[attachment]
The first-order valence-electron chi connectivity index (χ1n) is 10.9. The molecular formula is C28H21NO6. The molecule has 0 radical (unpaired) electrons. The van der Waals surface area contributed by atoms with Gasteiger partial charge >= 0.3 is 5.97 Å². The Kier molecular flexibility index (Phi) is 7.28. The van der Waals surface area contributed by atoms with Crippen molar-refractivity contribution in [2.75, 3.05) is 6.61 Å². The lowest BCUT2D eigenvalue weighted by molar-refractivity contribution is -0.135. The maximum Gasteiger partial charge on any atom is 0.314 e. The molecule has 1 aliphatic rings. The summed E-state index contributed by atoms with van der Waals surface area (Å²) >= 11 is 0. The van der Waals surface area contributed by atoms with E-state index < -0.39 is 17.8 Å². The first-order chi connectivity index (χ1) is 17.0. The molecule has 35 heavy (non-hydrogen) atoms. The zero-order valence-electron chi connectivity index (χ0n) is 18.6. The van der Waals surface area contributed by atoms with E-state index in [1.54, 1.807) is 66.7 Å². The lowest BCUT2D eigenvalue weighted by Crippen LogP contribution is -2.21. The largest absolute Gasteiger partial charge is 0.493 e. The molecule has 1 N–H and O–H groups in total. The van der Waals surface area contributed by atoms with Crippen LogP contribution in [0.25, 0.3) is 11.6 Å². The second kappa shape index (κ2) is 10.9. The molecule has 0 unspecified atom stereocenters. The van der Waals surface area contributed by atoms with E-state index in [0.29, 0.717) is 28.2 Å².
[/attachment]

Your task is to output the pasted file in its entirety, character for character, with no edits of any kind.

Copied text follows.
The first-order valence-electron chi connectivity index (χ1n) is 10.9. The molecular formula is C28H21NO6. The molecule has 0 radical (unpaired) electrons. The van der Waals surface area contributed by atoms with Gasteiger partial charge >= 0.3 is 5.97 Å². The Kier molecular flexibility index (Phi) is 7.28. The van der Waals surface area contributed by atoms with Crippen molar-refractivity contribution in [2.75, 3.05) is 6.61 Å². The lowest BCUT2D eigenvalue weighted by molar-refractivity contribution is -0.135. The maximum Gasteiger partial charge on any atom is 0.314 e. The molecule has 1 aliphatic rings. The summed E-state index contributed by atoms with van der Waals surface area (Å²) >= 11 is 0. The van der Waals surface area contributed by atoms with E-state index < -0.39 is 17.8 Å². The first-order chi connectivity index (χ1) is 17.0. The molecule has 35 heavy (non-hydrogen) atoms. The zero-order valence-electron chi connectivity index (χ0n) is 18.6. The van der Waals surface area contributed by atoms with E-state index in [1.54, 1.807) is 66.7 Å². The lowest BCUT2D eigenvalue weighted by Crippen LogP contribution is -2.21. The largest absolute Gasteiger partial charge is 0.493 e. The molecule has 1 N–H and O–H groups in total. The van der Waals surface area contributed by atoms with Crippen LogP contribution in [0.25, 0.3) is 11.6 Å². The second kappa shape index (κ2) is 10.9. The molecule has 0 unspecified atom stereocenters. The van der Waals surface area contributed by atoms with E-state index in [0.29, 0.717) is 28.2 Å².